Photo: Flytographer in Marrakesh. Ashley and partner capture memories with a photoshoot in Marrakesh at Le Jardin Secret.

8. Majorelle Garden

The Majorelle Garden, or Jardin Majorelle, is named after its original owner, French landscape painter Jacques Majorelle. Still, it’s most famous for being the Moroccan residence of fashion designer Yves Saint Laurent and his partner Pierre Bergé in the 1980s and is now among Morocco’s most photographed sites.

With its psychedelic and highly Instagrammable scenery, the garden has over 300 plant species from all five continents collected by Majorelle during his extensive travels around the globe. At the heart of it all sits his studio painted in electric blue. 💙 Today, it houses the excellent Musée Berbère that showcases artifacts belonging to the indigenous people of Morocco. Other highlights in the garden are the bamboo groves and garden pond, both great and serene backdrops for your photos. Recently, the Yves Saint Laurent foundation opened the Villa Oasis, the main house where Bergé lived until 2017, to the public. The garden also houses a sky cafe, a photo bookshop and (not surprisingly) a très chic souvenir shop. 

Next door to the Majorelle Garden sits the much more modern Musée Yves Saint Laurent. The large YSL logo at its main entrance is a hit photo spot for fashion bloggers and social media influencers from all over the world. 🤳

Photo: Flytographer in Marrakesh. Dominic and family capture memories in Marrakesh with a family photoshoot at Majorelle Garden.

9. Royal Mansour

Sitting within the walls of the old medina, the Royal Mansour is probably Marrakech’s fanciest hotel, a veritable oasis of elegant riads with everything you could wish for: from grand courtyards, fountains and pools to lavish private hammams. Once owned by the King of Morocco, this place is a must-see for anyone who is a fan of the Arab-Andalusian decorative arts and one of the best places to take photos in Marrakesh. The hotel has been widely written about by travel bloggers and is the preferred lodging option for international jet-setters and superstar influencers when they come to town. The wider public can also have a sneak peek: there are three fine dining options inside it, including a Michelin-starred restaurant, as well as a five-star spa. Prices might be steep, but this place is truly something out of a modern One Thousand and One Nights tale! ✨

If you’re really into five-star hideaways, also check out La Mamounia, which is repeatedly included in Conde Nast’s list of the best hotels in the world year after year.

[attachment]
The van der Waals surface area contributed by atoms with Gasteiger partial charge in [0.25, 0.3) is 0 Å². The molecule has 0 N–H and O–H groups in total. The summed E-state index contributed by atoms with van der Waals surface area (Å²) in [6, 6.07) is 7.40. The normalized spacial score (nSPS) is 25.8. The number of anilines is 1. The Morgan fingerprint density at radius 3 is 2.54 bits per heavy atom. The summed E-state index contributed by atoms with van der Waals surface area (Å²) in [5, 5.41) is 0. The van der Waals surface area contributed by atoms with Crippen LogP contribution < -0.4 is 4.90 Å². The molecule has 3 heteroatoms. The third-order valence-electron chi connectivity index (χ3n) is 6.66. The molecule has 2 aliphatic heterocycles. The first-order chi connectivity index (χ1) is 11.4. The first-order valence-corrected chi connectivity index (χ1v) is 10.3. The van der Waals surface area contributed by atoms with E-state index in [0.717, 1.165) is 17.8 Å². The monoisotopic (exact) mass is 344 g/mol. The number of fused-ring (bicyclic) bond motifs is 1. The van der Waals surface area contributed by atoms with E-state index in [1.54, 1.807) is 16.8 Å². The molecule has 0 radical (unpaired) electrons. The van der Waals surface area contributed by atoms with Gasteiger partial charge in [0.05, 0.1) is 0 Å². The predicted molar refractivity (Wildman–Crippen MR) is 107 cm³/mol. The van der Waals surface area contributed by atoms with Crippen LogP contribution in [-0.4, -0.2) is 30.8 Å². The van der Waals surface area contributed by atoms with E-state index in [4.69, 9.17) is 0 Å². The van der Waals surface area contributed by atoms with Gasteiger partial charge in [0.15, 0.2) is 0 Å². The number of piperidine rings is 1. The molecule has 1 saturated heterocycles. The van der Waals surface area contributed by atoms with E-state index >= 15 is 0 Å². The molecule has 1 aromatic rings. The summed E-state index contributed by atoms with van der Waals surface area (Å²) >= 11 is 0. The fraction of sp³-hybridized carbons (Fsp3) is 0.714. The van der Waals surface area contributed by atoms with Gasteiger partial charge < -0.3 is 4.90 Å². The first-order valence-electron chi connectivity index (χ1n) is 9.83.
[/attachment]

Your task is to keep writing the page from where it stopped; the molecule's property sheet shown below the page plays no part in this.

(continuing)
Photo: Flytographer in Marrakesh. Isabelle and family capture memories in Marrakesh with a family photoshoot at Royal Mansou.

10. Ben Youssef Madrassa

Founded for the students who attended the Ben Youssef Mosque in the 14th century, the Ben Youssef Madrassa was once the largest and most influential Islamic school, not just in Marakesh but in the whole of Morocco. A madrassa is an ancient type of school focusing on religious education and Islamic studies. 🎓 This complex has over 130 rooms and is believed to have housed nearly one thousand students in its heyday.

It has been a museum since the 1960s and today is another top-rated attraction in the Red City. You enter the madrassa through an imposing gate intricately decorated with wood carvings and mosaics, making it a fantastic photo spot. The highlight is definitely the symmetrical central patio, which is made of marble, has a stunning reflecting water basin and is decorated with elaborate carvings and stucco works. On the second floor, you’ll find many of the student chambers. Many face smaller inner courtyards, and some face the large patio, too. Very little has changed since this building was inaugurated. “You who enter my door, may your highest hopes be exceeded,” says the inscription in Arabic at the front entrance—still relevant almost 500 years later. 😉

Photo: Flytographer in Marrakesh. Anne and family capture memories in Marrakesh with a family photoshoot at Koutoubia Mosque.

Capturing Memories in Marrakesh

With such beautiful scenery around the Red City, why not take a day trip and explore further? The Scarabeo Camp in the Agafay Desert is a great option to experience the beauty of Morocco’s desert landscape with its stunning rock formations and sand dunes. 🐪

Marrakesh never fails to captivate visitors, but over-tourism has also brought a negative side to the experience. Many visitors often complain of scams, especially concerning the city’s open-air tanneries. So, like this travel guide suggests, be aware of any overly helpful strangers, don’t photograph people in close-ups, and keep your sense of direction. As always with travelling: exert caution and don’t do anything that would make your mom furious! 

For more insights, check these tips on the best things to do in Marrakesh from our community of travellers. While in town, why not book one of our local Flytographers and let them make your experiences in this fascinating place even more memorable?